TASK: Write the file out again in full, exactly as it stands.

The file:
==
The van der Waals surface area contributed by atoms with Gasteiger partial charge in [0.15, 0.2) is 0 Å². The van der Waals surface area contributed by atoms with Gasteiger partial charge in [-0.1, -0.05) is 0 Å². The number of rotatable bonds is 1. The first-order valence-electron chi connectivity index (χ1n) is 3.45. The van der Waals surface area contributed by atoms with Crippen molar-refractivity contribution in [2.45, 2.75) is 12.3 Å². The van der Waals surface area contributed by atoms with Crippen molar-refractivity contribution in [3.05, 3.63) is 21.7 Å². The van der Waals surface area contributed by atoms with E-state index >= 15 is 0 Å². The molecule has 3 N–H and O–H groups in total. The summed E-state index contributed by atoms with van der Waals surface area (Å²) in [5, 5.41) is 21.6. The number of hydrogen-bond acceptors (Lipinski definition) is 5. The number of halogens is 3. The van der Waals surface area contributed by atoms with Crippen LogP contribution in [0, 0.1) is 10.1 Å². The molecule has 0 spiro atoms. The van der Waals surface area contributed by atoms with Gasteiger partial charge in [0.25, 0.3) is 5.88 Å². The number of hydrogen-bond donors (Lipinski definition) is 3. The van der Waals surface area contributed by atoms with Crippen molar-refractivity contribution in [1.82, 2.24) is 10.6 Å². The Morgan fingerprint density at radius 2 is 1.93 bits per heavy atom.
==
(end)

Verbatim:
The van der Waals surface area contributed by atoms with Gasteiger partial charge in [0.15, 0.2) is 0 Å². The van der Waals surface area contributed by atoms with Gasteiger partial charge in [-0.1, -0.05) is 0 Å². The number of rotatable bonds is 1. The first-order valence-electron chi connectivity index (χ1n) is 3.45. The van der Waals surface area contributed by atoms with Crippen molar-refractivity contribution in [2.45, 2.75) is 12.3 Å². The van der Waals surface area contributed by atoms with Crippen molar-refractivity contribution in [3.05, 3.63) is 21.7 Å². The van der Waals surface area contributed by atoms with E-state index >= 15 is 0 Å². The molecule has 3 N–H and O–H groups in total. The summed E-state index contributed by atoms with van der Waals surface area (Å²) in [5, 5.41) is 21.6. The number of hydrogen-bond acceptors (Lipinski definition) is 5. The number of halogens is 3. The van der Waals surface area contributed by atoms with Crippen LogP contribution in [0, 0.1) is 10.1 Å². The molecule has 0 spiro atoms. The van der Waals surface area contributed by atoms with Gasteiger partial charge in [0.25, 0.3) is 5.88 Å². The number of hydrogen-bond donors (Lipinski definition) is 3. The van der Waals surface area contributed by atoms with Crippen molar-refractivity contribution in [1.82, 2.24) is 10.6 Å². The Morgan fingerprint density at radius 2 is 1.93 bits per heavy atom.